On December 3rd 2013 – PISA Day – OECD published its 2012 test results in maths, reading and science for a sample of 15 year olds in 65 countries, together with attendant league tables and analysis. Except that politicians and media mostly targeted the league tables and ignored OECD’s analysis, preferring to substitute their own. As with PISA 2009, 2006 and 2003, this was heavy on blame and naive attributions of educational cause and economic effect, and light on acknowledgement of PISA’s limitations and the contextual, cultural and demographic factors that OECD itself is careful to emphasise. There was also much talk of the need to recover lost educational rigour, which one commentator tellingly spelled ‘rigor’.
These tests are undeniably important in the snapshots they provide of selected aspects of the UK’s educational performance in relation to that of other OECD member and partner countries. If there’s evidence that standards are stagnating or falling then we must act. And because primary schools lay the foundations for later attainment we hope that CPRT associates and followers will be as keen as their secondary colleagues to inform themselves about PISA’s outcomes and implications. The links below provide both findings and comment. Here’s one finding to take us beyond the league tables: in maths, differences in performance at age 15 within countries are often greater – the equivalent of over seven years of schooling – than differences between them. Sounds familiar? Those with long memories will recall that Cockcroft diagnosed the seven-year maths gap in England and Wales back in 1982, and among 11 year olds, not 15. Successful countries may not close the gap but they reduce the variation and increase the proportion of high attainers.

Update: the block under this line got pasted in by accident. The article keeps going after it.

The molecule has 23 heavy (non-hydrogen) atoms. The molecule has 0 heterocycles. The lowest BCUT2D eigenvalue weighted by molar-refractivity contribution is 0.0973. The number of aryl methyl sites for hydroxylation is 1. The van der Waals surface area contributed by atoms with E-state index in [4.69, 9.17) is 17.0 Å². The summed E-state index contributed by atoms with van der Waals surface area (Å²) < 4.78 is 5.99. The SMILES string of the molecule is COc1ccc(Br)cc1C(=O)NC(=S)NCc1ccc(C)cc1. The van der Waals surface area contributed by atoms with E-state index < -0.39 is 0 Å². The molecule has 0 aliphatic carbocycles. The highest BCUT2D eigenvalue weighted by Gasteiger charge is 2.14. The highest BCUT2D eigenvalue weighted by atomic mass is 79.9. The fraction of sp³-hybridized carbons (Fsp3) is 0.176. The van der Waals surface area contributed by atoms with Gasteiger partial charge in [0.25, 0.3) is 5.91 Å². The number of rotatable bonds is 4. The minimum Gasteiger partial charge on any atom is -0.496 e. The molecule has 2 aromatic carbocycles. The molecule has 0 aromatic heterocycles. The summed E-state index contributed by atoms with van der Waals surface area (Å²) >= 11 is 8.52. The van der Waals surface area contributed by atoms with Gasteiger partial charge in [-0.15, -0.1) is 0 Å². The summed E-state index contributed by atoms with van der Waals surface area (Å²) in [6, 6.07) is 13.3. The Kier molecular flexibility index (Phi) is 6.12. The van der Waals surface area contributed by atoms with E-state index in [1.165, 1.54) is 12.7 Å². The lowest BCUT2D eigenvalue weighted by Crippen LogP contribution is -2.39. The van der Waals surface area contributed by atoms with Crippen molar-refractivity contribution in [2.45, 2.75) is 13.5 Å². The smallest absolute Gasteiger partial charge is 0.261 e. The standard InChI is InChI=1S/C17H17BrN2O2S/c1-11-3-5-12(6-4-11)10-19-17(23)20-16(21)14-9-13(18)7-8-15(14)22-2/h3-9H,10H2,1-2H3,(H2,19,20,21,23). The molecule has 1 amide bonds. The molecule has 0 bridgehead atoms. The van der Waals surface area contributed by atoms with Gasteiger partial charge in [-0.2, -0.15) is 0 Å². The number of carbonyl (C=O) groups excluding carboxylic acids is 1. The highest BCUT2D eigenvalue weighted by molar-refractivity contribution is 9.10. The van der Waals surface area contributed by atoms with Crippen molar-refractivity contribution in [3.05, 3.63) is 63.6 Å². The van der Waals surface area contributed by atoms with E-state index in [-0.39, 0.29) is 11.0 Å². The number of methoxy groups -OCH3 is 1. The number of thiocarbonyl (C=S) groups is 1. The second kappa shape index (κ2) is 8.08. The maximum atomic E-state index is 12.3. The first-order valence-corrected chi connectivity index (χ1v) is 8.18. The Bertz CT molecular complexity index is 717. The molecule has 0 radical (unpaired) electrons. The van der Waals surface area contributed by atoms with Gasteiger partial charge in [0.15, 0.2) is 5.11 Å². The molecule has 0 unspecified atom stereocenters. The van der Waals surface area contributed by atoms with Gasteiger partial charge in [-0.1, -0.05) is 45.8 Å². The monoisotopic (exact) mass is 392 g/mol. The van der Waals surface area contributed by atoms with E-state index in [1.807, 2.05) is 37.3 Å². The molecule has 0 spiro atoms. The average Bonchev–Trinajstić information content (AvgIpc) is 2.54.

So it’s time for Westminster to grow up and give us something more enlightened than Punch and Judy exchanges and exhortations to copy whichever country or jurisdiction, regardless of its politics and culture, happens for now to head the PISA league table. If Westminster continues to prefer its own myths, nostrums and playground taunts to proper analysis, including that provided by OECD itself, we might well ask ‘What’s the point of PISA?’
But ‘time to grow up’ has a deeper resonance, for each successive wave of PISA panic produces a reflex tightening of the screws on children’s time for the rich, balanced and no less rigorous education which not only serves them best but also, as it happens, supports the drive to raise standards; their time, indeed, for childhood.
We hope that primary professionals and school leaders, who lay the foundations for what PISA tests and, crucially, for what it does not test, will study the evidence and reclaim the debate. Start with the links below…
- Read OECD’s overview of the results and analysis for PISA 2012:
- Read OECD’s summary of the UK results and how they should be interpreted:
- Read the Policy Consortium’s response to the cross-party spat and what PISA 2012 offers apart from league tables:
- Read Warwick Mansell’s critique of PISA’s ‘objective’ status:
- Read why the Brookings Institute thinks we should be cautious in the conclusions we draw from Shanghai’s success:
- Read why Finnish expert Pasi Sahlberg believes Finland should stick to enlightened policies and not panic in the face of its apparent standards dip:
- Read Diane Ravitch’s historical take on the US results:
- Read Robin Alexander’s paper, anticipating PISA 2012 but also referring to the revised national curriculum and other recent initiatives, on the uses and abuses of international educational comparison: